Proponents of CEs point to their right to make permanent decisions for properties they own; opponents (and historical provisions in common law) counter that the ownership rights, preferences, and prerogatives cease upon death — or a reasonable period thereafter — of the land owner.KNRC is active in following and participating in CE public policy. This includes monitoring of the effects of land devaluation, understanding of long-term tax implications to county governments, protection of adjacent landholders from buffer zones, and promotion of CE transfer and threatened/endangered species notification requirements. Maps and a database of CE lands can be viewed here.

With an alarming proliferation in conservation easements (CEs), KNRC tracks CE proposals, monitoring for possible title abuses involving land devaluation and property tax issues. KNRC also explores the abusive use of endangered species ‘corridors’ in CE proposals.

Few Americans are aware of the degree to which CE’s decrease land values. KNRC provides some startling facts on their website:

  • Typical CE transactions result in a 30% to 100% assessed devaluation, a decrease not confined only to CE-burdened lands: the devaluations can spill to neighboring, non-participating landholders, reducing their property values as well.
  • Under IRS 171 Rules, one requirement to achieve the maximum estate tax benefit is that the CE must result in 30% minimum land devaluation – and it must encumber the land in perpetuity (forever).
  • Under Kansas law KSA 79-1476, lands enrolled in the Federal Conservation Easement Wetlands Reserve Program (WRP) must be re-classified as “native grassland” for the purpose of property tax valuation.
  • Reclassification of land devalues property and erodes the local tax base as land market-values decrease. No provision at the Federal or State level has, to date, been made to recognize or compensate for devaluations realized at the local level.

Many landowners who take on CE’s do so believing that they are in a ‘private-public partnership’ (PPP), and will have an equal say about what occurs on their property. KNCR warns that the truth is very different. According to KNRC:

Public-Private Partnerships (PPPs) are complex, joint undertakings between Public (Federal Agencies) and private entities, such as international Non Governmental Organizations (NGOs) and other Quasi-governmental (QGAs) entities.

PPPs confuse the authoritative role of Federal agencies, blur geopolitical boundaries of State and Local Governments and inject  powerful, corrupt, well-funded, multinational environmental groups into local, natural resource policymaking by creating a false legal standing and the mirage of legitimate, external interest.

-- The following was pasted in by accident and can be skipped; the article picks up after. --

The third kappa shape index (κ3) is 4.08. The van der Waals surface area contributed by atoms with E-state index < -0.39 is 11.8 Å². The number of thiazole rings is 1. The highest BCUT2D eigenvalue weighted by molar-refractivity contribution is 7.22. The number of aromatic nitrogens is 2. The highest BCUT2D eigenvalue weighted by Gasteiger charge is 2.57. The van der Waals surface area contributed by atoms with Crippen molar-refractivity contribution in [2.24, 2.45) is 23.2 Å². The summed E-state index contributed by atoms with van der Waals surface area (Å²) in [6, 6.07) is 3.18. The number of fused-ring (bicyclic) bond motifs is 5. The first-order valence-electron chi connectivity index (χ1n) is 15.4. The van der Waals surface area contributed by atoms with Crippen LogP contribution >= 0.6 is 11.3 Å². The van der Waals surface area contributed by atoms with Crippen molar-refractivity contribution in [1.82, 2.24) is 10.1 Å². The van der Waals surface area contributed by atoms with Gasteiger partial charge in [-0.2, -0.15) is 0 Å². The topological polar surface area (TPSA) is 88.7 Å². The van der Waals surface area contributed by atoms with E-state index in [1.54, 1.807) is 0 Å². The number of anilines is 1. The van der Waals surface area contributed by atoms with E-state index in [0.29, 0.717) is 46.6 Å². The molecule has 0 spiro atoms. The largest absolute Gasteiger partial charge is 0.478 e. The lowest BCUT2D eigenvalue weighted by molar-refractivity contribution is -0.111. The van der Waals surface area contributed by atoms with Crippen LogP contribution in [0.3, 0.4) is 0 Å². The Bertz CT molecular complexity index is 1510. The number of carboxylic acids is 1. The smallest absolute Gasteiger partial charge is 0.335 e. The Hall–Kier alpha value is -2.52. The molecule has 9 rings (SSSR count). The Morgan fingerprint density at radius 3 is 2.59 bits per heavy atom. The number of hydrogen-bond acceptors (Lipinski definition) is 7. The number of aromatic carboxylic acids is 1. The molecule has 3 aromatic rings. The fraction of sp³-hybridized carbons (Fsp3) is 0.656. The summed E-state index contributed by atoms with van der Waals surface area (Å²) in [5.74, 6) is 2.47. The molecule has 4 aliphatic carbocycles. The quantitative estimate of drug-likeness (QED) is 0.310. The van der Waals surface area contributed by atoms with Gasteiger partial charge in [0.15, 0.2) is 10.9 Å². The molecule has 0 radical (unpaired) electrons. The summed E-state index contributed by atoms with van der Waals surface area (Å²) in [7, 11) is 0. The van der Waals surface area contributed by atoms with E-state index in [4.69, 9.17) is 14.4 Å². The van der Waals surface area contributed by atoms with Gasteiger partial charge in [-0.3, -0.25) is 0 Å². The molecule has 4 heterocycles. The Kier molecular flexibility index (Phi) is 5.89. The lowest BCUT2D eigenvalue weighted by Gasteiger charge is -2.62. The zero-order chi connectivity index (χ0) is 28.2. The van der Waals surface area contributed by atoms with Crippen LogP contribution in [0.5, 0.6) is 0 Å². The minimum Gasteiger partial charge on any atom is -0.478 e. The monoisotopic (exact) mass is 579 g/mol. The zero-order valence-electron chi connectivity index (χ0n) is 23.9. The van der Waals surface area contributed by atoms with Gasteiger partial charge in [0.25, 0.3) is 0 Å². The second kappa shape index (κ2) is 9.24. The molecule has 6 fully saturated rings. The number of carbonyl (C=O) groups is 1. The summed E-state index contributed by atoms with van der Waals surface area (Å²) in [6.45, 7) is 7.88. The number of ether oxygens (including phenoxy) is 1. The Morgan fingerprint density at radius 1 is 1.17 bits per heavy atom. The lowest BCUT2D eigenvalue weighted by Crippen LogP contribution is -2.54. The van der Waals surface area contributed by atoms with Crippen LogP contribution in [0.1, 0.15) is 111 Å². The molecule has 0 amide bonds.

The USDA Agriculture Conservation Easement Program (ACEP) provides grant programs to eligible parties – including NGOs – for the purchase of Conservation Easements (CEs).  Land Trusts, often the recipient of CEs through NGOs, are given substantial contractual enforcement rights against local landowners – rights that often result in hundreds of thousands of dollars in legal costs and draconian management burdens to ranchers and farmers.

And, although KNRC focuses primarily on Kansas law and policies, they sound a warning to all states and localities about the tax implications of CE’s. Their website summarizes, Tax implications resulting from in-perpetuity Conservation Easements are a reduced tax base, which penalizes all taxpayers of non-encumbered properties with a disproportionate tax burden.”

KNRC’s county members are well-versed in both local government as well as the management and development of natural resources, citing the 10th Amendment as the final word on the powers of counties:

Significant confusion exists at all levels and throughout all branches of government as to who-has-what power, while at the same time there appears no shortage of officials willing to avert responsibility.  KNRC’s approach to sorting the legitimacy of proposed Federal Rules is demonstrated by first understanding that local government – that is, County Commissioners – retain 10th Amendment police powers and have responsibility for the health and safety of their citizens.

Screenshot from the National Conservation Easement Database